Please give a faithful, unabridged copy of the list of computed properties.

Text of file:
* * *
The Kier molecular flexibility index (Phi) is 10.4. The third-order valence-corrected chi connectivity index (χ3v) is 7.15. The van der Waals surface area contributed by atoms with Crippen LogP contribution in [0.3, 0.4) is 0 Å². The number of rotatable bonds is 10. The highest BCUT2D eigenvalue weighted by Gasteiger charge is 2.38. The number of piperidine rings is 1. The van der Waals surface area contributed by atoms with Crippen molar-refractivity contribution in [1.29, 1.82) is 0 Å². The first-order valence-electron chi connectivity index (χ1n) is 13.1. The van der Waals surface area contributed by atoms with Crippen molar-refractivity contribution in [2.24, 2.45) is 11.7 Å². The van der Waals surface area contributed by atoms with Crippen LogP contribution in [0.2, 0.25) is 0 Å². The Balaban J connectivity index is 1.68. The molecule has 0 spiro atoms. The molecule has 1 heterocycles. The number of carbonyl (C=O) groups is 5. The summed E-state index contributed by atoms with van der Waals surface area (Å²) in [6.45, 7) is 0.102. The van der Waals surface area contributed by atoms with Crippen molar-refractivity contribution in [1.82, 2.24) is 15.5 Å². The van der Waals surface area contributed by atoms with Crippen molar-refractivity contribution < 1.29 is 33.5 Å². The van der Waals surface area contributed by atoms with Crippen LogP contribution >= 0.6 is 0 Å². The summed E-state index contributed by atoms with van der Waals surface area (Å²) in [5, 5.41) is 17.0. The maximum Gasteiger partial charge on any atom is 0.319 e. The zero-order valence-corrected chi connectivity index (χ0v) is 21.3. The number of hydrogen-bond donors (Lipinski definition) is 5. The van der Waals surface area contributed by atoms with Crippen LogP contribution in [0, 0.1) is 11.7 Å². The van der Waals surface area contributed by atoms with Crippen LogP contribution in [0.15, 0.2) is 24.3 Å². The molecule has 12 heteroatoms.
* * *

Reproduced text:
The Kier molecular flexibility index (Phi) is 10.4. The third-order valence-corrected chi connectivity index (χ3v) is 7.15. The van der Waals surface area contributed by atoms with Crippen LogP contribution in [0.3, 0.4) is 0 Å². The number of rotatable bonds is 10. The highest BCUT2D eigenvalue weighted by Gasteiger charge is 2.38. The number of piperidine rings is 1. The van der Waals surface area contributed by atoms with Crippen molar-refractivity contribution in [1.29, 1.82) is 0 Å². The first-order valence-electron chi connectivity index (χ1n) is 13.1. The van der Waals surface area contributed by atoms with Crippen molar-refractivity contribution in [2.24, 2.45) is 11.7 Å². The van der Waals surface area contributed by atoms with Crippen LogP contribution in [0.2, 0.25) is 0 Å². The Balaban J connectivity index is 1.68. The molecule has 0 spiro atoms. The molecule has 1 heterocycles. The number of carbonyl (C=O) groups is 5. The summed E-state index contributed by atoms with van der Waals surface area (Å²) in [6.45, 7) is 0.102. The van der Waals surface area contributed by atoms with Crippen molar-refractivity contribution in [1.82, 2.24) is 15.5 Å². The van der Waals surface area contributed by atoms with Crippen molar-refractivity contribution < 1.29 is 33.5 Å². The van der Waals surface area contributed by atoms with Crippen LogP contribution >= 0.6 is 0 Å². The summed E-state index contributed by atoms with van der Waals surface area (Å²) in [5, 5.41) is 17.0. The maximum Gasteiger partial charge on any atom is 0.319 e. The zero-order valence-corrected chi connectivity index (χ0v) is 21.3. The number of hydrogen-bond donors (Lipinski definition) is 5. The van der Waals surface area contributed by atoms with Crippen LogP contribution in [0, 0.1) is 11.7 Å². The van der Waals surface area contributed by atoms with Crippen LogP contribution in [0.15, 0.2) is 24.3 Å². The molecule has 12 heteroatoms.